THREE NATIONAL CRIES
During the Madras tour, at Bezwada I had occasion to remark upon the national cries and I suggested that it would be better to have cries about ideals than men. I asked the audience to replace “ Mahatma Gandhi ki jai” and “Mahomed Ali-Shaukat Ali ki jai” by “ Hindu-Mussulman ki jai”. Brother Shaukat Ali, who followed, positively laid down the law. In spite of the Hindu-Muslim unity he had observed that if Hindus shouted “Vandemataram”, the Muslims rang out with “Allah-o-Akbar” and vice versa. This he rightly said jarred on the ear and still showed that the people did not act with one mind. There should be therefore only three cries recognized, “Allah- o-Akbar” to be joyously sung out by Hindus and Muslims showing that God alone was great and no other. The second should be “ Vandemataram” (Hail Motherland) or “ Bharat Mata ki jai” (Victory to Mother Hind). The third should be “Hindu-Mussulman ki jai” without which there was no victory for India, and no true demonstration to the greatness of God. I do wish that the newspapers and public men would take up the Maulana’s suggestion and lead the people only to use the three cries. They are full of meaning. The first is a prayer and a confession of our littleness and therefore a sign of humility. It is a cry in which all Hindus and Muslims should join in reverence and prayerfulness. Hindus may not fight shy of Arabic words when their meaning is not only totally inoffensive but even ennobling. God is no respecter of any particular tongue. “Vandemataram”, apart from its wonderful associations, expresses the one national wish—the rise of India to her full height. And I should prefer “Vandemataram” to “Bharat Mata ki jai” as it would be a graceful recognition of the intellectual and emotional superiority of Bengal. Since India can be nothing without the union of the Hindu and the Muslim heart, “ Hindu-Mussulman ki jai” is a cry which we may never forget.
There should be no discordance in these cries. Immediately some one has taken up any of the three cries the rest should take it up and not attempt to yell out their favourite. Those who do not wish to join may refrain, but they should consider it a breach of etiquette to interpolate their own when a cry has already been raised. It would be better too, always to follow out the three cries in the order given above. Nor should cries be incessantly shouted. One often hears an incessant yell when a popular leader is passing through a station. I doubt if this incessant noise does the slightest good to the nation except to provide an indifferent exercise for one’s lungs. Moreover, it is necessary to think of our hero’s nerves and time. It is a national waste to keep him occupied in gazing at a crowd and hearing a cry in his praise or any other for full thirty minutes. We must cultivate the sense of proportion.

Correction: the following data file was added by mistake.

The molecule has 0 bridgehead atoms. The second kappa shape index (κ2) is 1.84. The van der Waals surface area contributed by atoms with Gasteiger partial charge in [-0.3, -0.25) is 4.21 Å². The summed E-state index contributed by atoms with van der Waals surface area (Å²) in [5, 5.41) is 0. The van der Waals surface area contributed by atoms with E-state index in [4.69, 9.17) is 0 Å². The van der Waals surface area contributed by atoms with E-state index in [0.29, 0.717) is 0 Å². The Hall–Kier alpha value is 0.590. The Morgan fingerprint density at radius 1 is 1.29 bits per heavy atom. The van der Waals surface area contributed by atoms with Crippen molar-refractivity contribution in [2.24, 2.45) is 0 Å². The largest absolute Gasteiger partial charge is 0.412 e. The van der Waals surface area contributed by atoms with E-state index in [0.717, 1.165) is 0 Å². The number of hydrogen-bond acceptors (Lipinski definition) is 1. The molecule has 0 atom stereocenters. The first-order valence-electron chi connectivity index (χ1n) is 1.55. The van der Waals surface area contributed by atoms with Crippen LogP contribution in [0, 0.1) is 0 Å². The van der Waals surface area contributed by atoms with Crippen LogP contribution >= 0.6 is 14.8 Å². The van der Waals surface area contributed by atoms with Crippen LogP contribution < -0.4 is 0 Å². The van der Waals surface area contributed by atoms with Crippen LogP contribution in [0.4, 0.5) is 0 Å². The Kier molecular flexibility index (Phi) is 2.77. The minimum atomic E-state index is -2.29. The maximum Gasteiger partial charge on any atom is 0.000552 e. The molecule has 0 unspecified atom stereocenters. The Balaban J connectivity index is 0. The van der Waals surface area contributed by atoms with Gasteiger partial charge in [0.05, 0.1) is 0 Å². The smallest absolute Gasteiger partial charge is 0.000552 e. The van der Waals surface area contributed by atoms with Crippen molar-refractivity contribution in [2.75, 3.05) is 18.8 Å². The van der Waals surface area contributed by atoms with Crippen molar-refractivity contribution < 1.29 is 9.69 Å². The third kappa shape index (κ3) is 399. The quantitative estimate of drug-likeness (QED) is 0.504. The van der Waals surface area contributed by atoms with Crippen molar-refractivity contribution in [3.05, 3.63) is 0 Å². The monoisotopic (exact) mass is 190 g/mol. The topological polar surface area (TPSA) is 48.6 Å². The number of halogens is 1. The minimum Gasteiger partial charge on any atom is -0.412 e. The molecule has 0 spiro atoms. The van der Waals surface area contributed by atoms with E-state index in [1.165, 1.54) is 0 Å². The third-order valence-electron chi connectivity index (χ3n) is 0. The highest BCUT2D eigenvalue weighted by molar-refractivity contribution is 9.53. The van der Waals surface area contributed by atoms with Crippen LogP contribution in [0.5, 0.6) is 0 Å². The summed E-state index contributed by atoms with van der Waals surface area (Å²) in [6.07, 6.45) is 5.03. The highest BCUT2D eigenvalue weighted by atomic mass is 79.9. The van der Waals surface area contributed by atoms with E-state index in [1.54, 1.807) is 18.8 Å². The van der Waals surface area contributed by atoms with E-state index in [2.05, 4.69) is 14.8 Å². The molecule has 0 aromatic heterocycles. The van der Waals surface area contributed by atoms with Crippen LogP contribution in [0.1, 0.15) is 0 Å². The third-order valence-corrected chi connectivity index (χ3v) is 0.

Young India, 8-9-1920
July 18, 1947
I very much like all the vows you intend to take. But do nothing merely because I advise it or just to please me. There is no sin as bad as self-deception.
We are falling lower and lower each day. Our depravity has reached such a point that reports of atrocities committed on women have become a common thing. I tremble at this. God will show the path. Just now I have but one prayer:
‘Ishvar’ and ‘Allah’ are Thine names;
To all, O Lord, good sense give. *
* Ishwar-Allaah tere naam, sabko sanmati de bhaghavaan